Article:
Workers’ compensation benefits for remote employees

On Behalf of | Jun 2, 2021 | Workers' Compensation

Arrangements that allow workers in Illinois and around the country to perform some or all of their duties from home have become far more common in recent years. About one in four workers routinely worked from home in 2010 according to the Bureau of Labor Statistics, but that figure has since risen to more than 50%. While working from home may be convenient and less stressful, it can make proving a workers’ compensation claim more difficult as there are unlikely to be any witnesses and remote workers do not usually have security cameras installed in their homes.

Furthering the business of the employer

One of the first things insurers determine when assessing workers’ compensation claims in these situations is whether or not the remote worker was furthering the business of their employer when they were injured. The courts have held that a remote worker’s residence is a business premises as long as their employer authorized them to work from home, but that does not mean that every injury suffered in the home becomes work-related. These issues were highlighted in a 2019 workers’ compensation case in Florida involving a woman who injured herself when she tripped over her dog while working from home.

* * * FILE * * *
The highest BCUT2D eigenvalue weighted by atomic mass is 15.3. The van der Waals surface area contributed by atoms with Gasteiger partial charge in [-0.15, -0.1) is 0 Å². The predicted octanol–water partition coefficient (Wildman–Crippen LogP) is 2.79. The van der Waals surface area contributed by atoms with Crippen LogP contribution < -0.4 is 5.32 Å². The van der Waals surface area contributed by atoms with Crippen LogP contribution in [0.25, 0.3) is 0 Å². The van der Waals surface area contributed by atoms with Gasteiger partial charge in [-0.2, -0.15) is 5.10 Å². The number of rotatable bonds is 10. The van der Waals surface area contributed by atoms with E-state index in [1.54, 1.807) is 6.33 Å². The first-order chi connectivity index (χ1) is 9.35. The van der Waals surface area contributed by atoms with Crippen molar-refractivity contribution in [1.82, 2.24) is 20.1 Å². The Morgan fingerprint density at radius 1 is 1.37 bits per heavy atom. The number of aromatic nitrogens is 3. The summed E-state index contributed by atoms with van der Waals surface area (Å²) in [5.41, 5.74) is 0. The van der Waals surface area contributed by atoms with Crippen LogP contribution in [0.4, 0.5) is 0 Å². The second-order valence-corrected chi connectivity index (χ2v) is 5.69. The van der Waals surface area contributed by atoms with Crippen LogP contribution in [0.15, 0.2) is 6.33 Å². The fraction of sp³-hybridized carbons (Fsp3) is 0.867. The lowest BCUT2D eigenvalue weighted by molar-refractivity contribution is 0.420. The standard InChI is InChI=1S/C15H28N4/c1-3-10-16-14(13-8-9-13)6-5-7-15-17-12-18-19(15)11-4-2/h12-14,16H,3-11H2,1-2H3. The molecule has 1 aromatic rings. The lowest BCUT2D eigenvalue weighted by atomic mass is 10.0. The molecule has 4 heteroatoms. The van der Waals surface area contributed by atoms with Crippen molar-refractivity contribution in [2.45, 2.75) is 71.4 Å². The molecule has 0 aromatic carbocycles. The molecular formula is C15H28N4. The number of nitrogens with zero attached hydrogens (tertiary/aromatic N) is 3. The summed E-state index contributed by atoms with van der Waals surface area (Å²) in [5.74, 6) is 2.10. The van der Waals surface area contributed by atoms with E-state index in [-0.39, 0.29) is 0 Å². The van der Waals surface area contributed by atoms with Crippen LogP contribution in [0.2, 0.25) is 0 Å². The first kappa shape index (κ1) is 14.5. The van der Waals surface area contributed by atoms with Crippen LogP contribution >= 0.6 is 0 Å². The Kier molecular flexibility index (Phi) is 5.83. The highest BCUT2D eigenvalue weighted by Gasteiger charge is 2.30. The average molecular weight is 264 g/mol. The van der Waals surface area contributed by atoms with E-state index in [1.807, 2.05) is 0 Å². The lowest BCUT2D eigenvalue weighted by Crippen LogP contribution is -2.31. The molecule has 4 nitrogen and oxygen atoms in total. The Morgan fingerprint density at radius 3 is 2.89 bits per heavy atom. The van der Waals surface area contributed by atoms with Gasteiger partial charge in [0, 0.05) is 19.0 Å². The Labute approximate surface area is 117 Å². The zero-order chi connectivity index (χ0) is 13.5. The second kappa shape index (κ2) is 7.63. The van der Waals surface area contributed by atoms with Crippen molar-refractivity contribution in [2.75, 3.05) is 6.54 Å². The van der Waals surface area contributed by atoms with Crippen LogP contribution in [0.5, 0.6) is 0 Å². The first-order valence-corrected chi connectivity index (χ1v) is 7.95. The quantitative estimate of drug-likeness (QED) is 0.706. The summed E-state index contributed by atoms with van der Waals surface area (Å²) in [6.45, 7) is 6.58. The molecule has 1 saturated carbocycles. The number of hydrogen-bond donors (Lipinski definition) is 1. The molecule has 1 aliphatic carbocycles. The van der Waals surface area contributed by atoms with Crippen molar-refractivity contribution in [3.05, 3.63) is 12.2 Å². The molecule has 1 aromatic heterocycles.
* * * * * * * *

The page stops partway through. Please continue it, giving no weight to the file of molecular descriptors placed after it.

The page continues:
Work-related injuries

A judge determined that the woman was entitled to benefits because her home was a business environment. However, the Florida First District Court of Appeal reversed the decision after determining that her injuries were not job-related because tripping over her dog was a hazard she would have faced in her home whether she was working or not.

Workers’ compensation appeals

If you are a remote worker and your workers’ compensation claim is denied, an attorney with experience in this area could seek an arbitration hearing by filing an Application for Adjustment of Claim with the Illinois Workers’ Compensation Commission. If the arbitrator’s decision does not go your way, an attorney could file an appeal and advocate on your behalf before a panel of commissioners. If your injury has left you unable to work and earn a living, an attorney could petition the commission to expedite your hearing.

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